Howard L. Biddulph
Recently, the bitter opposition of the Ukrainian Orthodox Church-Moscow Patriarchate to the visit of Pope John Paul II to Ukraine, has revealed the continuance of serious alienation and intolerance of the largest Orthodox confession toward Catholicism. This Orthodox church vigorously petitioned the government to cancel or postpone the papal visit, but the government ignored these demands to welcome the Pontiff both to western Ukraine and also to Kyiv. The Orthodox Church of the Kyiv Patriarchate and the Ukrainian Autocephalous Orthodox Church joined other confessions in warmly welcoming John Paul II.
National Versus Local Treatment of New Religious Movements
All four large traditional churches have continued to vigorously oppose state acceptance of new religious movements (NRMs) in Ukraine, seeking to block their official registration, foreign missionary programs, and local evangelical activities. Since 1995 the state at the national level has generally protected NRMs against the suppression desired by the dominant churches. At regional and local levels, however, the picture has sometimes been different. Some regional and local state authorities have been more responsive to the intolerance of the most powerful religious bodies and have illegally restricted or suppressed activities of registered NRMs.
Intolerance at a Tolerance Conference
The following recent experience highly suggests the conclusion that intolerance remains high. At the May 2001 Conference on Religious Freedom and Tolerance in Kyiv, sponsored by the Ukrainian Academy of Sciences and the Center for Religious Information and Freedom, I was asked to chair a final session on the question: "How Religious Bodies Can Promote Greater Religious Tolerance." Instead of providing constructive suggestions on this topic, the session was dominated from beginning to end by the enumeration of grievances and attacks among religious groups. The representative of the Ukrainian Orthodox Church, Kyiv Patriarchate, attacked the Ukrainian Orthodox Church of the Moscow Patriarchate and was responded to in kind. Catholic and Protestant representatives presented mutual grievances. Spokesmen of the White Brotherhood, Hare Krishna, Muslims in Crimea, and Neo-Buddhists bitterly aired their grievances against actions by traditional churches or local state representatives. One lone Reformed Jew called for mutual understanding and tolerance between his faith and the Christian majority in Ukraine, but his witness was drowned in the mutual recriminations of others. I concluded the session with a strong appeal for mutual respect and cooperative action, but the dominant mood of participants in the session was clearly oblivious to that perspective.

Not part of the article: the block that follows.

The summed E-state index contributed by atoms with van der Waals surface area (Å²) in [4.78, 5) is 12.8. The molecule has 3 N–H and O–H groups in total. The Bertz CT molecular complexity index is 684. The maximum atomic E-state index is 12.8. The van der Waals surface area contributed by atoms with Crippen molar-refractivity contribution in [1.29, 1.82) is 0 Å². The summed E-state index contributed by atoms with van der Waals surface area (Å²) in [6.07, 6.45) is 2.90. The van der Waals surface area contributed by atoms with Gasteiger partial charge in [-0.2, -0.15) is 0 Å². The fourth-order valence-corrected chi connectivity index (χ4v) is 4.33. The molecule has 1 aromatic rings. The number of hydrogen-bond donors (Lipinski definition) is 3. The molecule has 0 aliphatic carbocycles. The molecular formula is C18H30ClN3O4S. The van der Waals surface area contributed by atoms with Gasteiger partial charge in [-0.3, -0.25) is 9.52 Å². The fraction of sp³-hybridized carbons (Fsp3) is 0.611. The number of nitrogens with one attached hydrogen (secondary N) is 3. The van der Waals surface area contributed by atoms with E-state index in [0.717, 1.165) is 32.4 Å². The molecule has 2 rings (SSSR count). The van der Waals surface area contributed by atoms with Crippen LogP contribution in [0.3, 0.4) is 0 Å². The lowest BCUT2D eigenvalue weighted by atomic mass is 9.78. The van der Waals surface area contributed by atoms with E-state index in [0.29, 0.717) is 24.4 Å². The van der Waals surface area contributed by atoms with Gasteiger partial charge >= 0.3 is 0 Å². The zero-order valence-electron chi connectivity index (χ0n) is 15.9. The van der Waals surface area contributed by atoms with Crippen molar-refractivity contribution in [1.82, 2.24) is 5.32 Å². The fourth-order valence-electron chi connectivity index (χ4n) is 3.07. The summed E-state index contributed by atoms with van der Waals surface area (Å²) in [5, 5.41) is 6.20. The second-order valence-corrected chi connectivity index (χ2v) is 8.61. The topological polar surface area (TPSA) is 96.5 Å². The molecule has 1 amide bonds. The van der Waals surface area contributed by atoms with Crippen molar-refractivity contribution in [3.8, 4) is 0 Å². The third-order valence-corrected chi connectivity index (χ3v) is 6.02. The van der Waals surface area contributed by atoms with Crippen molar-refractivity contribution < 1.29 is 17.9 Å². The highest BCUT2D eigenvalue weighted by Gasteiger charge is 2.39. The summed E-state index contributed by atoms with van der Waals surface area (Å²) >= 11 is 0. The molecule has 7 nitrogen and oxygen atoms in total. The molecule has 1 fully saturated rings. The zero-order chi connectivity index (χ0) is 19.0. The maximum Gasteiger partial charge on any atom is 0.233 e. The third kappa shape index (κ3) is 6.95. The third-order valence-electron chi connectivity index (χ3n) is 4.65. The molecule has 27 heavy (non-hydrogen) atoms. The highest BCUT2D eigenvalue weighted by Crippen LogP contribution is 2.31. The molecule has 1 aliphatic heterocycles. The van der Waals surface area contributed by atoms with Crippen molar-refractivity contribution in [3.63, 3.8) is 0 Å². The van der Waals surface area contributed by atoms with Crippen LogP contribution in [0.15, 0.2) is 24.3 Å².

Religious Policy in Conflict: More Evidence
The Kuchma presidency has followed a fairly consistent policy of egalitarian treatment of the four traditional churches since 1995, seeking to reduce or resolve conflicts and to promote mutual tolerance. It has also taken a full toleration position toward the overwhelming majority of nontraditional faiths, including NRMs. Officials of the State Committee for Religious Affairs, who administer religious policy and most of the judiciary, are the most visible supporters of that relatively full-toleration perspective. However, parliamentary parties of the left and far right seem to be defenders of one or more of the traditional churches and exhibit a nontoleration or, in some cases, limited toleration perspective toward all or most NRMs. Deputies from the parties of the center and center-right or center-left are the main defenders of full toleration. The chairman and the deputy chairman of the parliamentary commission that considers legislation on religion are supporters of full toleration of nontraditional religions.
Ukrainian security agencies are the other locus in the national government of officials with a limited toleration or nontoleration toward nontraditional religions. The old Soviet KGB perspective that foreign missionaries are agents of foreign security agencies, and that membership in nontraditional and especially new religious movements is sufficient grounds to initiate security surveillance, has been carried over into the Ukrainian Security Service (SBU). In a democracy, equal protection under the law is contravened when religious affiliation alone is considered a sufficient basis for questioning the political or cultural loyalty of citizens. Reportedly, the Ukrainian Security Service closely monitors membership lists and group activities of nontraditional religions, especially NRMs.